Where history and culture meet

Dawn St. George brings a dazzling résumé of leadership in cultural and historical organizations to her executive director post in Port Washington

Dawn St. George visited the 1860 Light Station, one of the properties of the Port Washington Historical Society, which she will lead as executive director. Photo by Sam Arendt
Ozaukee Press staff

Dawn St. George’s introduction to history came at an early age growing up next to her grandparents’ farm in Wauwatosa.

She grew pumpkins and sold them along the thoroughfare of 124th Street to raise Christmas money, but it was other farm work that caught her attention.

“I would ride on the tractor on my grandpa’s lap,” she said, adding the plow overturned what turned out to be artifacts from the Paleo and Woodland Indians.

She wanted to share that knowledge with others, the incoming executive director of the Port Washington Historical Society said.

“My first love has always been education,” she said.

That led St. George to earn a teaching degree. She taught at the University of Wisconsin-Milwaukee for a while and went back to school to earn a doctorate and a master’s in anthropology. Her doctorate entailed work at a site of Kenyan paleontologist Richard Leakey in Zaire, Africa (now the Democratic Republic of the Congo). She followed that with a post-doctorate program at the University of Iowa.

But she wanted to reach more people through new experiences.

St. George became the director of education at the Zoological Society of Milwaukee in 2006, starting a new career in museums that would lead to several stops along the way.

St. George’s experience includes working in TV and radio, director of education at the Lincoln Park Zoo in Chicago, museum director at Old World Wisconsin, deputy director of the Wisconsin Historical Society’s Division of Museums and Historic Sites, going on archaeological digs as director at a museum in Santa Fe, New Mexico, executive director of the Park People of Milwaukee County and most recently director of the Cedarburg History Museum.

“When you have a love for cultural organizations, you can move between them,” she said.

That wealth of experience in museums carries a similarity.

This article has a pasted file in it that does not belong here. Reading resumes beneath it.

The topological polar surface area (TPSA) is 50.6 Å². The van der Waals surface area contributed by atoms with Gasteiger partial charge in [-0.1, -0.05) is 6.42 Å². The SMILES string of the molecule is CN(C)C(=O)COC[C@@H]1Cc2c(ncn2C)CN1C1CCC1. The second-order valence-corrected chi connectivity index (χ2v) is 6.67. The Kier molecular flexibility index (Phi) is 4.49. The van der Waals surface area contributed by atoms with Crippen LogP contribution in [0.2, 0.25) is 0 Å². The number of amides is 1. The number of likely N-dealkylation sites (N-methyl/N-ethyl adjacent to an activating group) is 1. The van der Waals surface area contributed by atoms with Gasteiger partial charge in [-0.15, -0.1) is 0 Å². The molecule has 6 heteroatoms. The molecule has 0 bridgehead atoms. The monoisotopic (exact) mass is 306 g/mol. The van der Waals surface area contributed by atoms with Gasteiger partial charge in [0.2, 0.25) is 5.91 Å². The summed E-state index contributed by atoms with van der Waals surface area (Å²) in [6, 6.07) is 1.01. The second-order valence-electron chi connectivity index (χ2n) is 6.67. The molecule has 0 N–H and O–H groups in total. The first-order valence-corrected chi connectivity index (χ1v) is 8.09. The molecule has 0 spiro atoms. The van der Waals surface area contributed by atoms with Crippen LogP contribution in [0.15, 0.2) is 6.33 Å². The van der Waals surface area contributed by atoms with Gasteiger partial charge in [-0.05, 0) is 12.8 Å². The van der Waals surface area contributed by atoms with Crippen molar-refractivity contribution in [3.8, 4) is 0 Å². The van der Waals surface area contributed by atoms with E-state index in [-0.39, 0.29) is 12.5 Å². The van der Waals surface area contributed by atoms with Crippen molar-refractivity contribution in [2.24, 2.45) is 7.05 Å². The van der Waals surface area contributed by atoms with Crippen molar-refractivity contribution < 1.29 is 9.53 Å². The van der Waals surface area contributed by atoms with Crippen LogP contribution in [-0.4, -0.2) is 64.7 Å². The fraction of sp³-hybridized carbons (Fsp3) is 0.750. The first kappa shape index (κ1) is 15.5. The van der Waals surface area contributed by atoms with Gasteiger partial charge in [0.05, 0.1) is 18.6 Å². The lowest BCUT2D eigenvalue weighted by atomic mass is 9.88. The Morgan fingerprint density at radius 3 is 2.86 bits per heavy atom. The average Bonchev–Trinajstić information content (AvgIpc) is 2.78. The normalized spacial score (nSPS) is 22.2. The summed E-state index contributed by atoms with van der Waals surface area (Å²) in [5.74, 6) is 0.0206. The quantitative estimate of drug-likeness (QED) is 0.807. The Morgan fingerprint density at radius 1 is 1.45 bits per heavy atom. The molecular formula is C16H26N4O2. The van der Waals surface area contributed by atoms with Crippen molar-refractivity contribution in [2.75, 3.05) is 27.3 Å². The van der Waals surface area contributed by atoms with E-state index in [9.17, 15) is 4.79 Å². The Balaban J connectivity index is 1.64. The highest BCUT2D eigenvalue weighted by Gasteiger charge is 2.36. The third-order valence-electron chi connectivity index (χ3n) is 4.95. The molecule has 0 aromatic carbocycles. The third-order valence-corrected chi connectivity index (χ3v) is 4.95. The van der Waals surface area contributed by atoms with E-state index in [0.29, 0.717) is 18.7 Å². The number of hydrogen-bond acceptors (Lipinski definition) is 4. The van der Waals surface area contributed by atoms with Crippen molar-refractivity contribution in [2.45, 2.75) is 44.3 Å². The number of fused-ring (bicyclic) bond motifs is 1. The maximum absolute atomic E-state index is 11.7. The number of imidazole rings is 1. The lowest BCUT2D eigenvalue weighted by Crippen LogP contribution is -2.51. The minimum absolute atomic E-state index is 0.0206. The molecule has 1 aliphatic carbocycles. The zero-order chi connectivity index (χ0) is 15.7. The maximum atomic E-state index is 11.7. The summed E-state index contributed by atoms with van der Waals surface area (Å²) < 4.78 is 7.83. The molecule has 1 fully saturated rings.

“The focus of these cultural institutions I’ve been part of has always been elementary school students,” St. George said.

She noticed the enriching experience in her first non-university job at the zoo.

“I love the idea of them — the blend of formal education in the classroom and informal education. It just enhances the educational experience,” St. George said.

That first love of education had developed additions, including archaeology and history.

That’s one reason St. George was enticed by Historical Society’s combination of the Light Station, Research Center and the Exploreum, whose education programs attract students from Ozaukee County and Milwaukee-area schools.

Planting an early seed of interest — like her grandparents’ farm did with her — is important, she said.

“I feel you can’t reach students too young.”

The nature of the Exploreum’s exhibits are also a draw.

“It’s very interactive. You want to hear those voices in the museum,” she said.

St. George said she also likes that the Exploreum’s exhibits go beyond Port and cover Lake Michigan, including water use, fishing, invasive species and commerce.

“I love the call to action on sustainable issues we can deal with,” she said.

Museums like the Exploreum also pique the interests of adults. Even tourists, St. George said, will get hooked, become members and tell others.

“You hope people with that experience go home, open up their computer and continue to learn, and then come back,” St. George said.

The Light Station, she said, offers historic preservation and education, and the Resource Center collects, records and artifacts that record of the history of Port families.

“We’re getting collections from citizens. That’s what we’re doing with cultural organizations and museums, we’re telling stories, and I love that,” she said. “That’s my grandfather’s Irish heritage. We don’t want to lose that.”

Those stories, she said, bring in families and children, who share them with their children, and the tales get passed through generations.

St. George’s experience also allows her to collaborate with others with similar passions. At the Exploreum’s members reception for “Murmurs from the Deep” exhibit, St. George connected with Mark Kuehn, the curator at Milwaukee’s North Point Lighthouse. The two hadn’t met since their early 20s and hope to collaborate on projects in the future.

The mission among many museums and cultural organizations, St. George said, is similar. While working for the Wisconsin Historical Society in Madison, she said, part of the job was to support smaller societies across the state.

One advantage Port has, she said, is its support.

“It is volunteer run,” St. George said of the Port Washington Historical Society, adding that the board has engaged members.

St. George lives in Mequon and enjoys spending time with her grandchildren, being a 20-year member of a book club and working out.

But she doesn’t plan on any of that replacing her passion for the missions of museums and cultural organizations.

St. George is slated to start with the Port Washington Historical Society on Monday.



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Ozaukee Press

Wisconsin’s largest paid circulation community weekly newspaper. Serving Port Washington, Saukville, Grafton, Fredonia, Belgium, as well as Ozaukee County government. Locally owned and printed in Port Washington, Wisconsin.

125 E. Main St.
Port Washington, WI 53074
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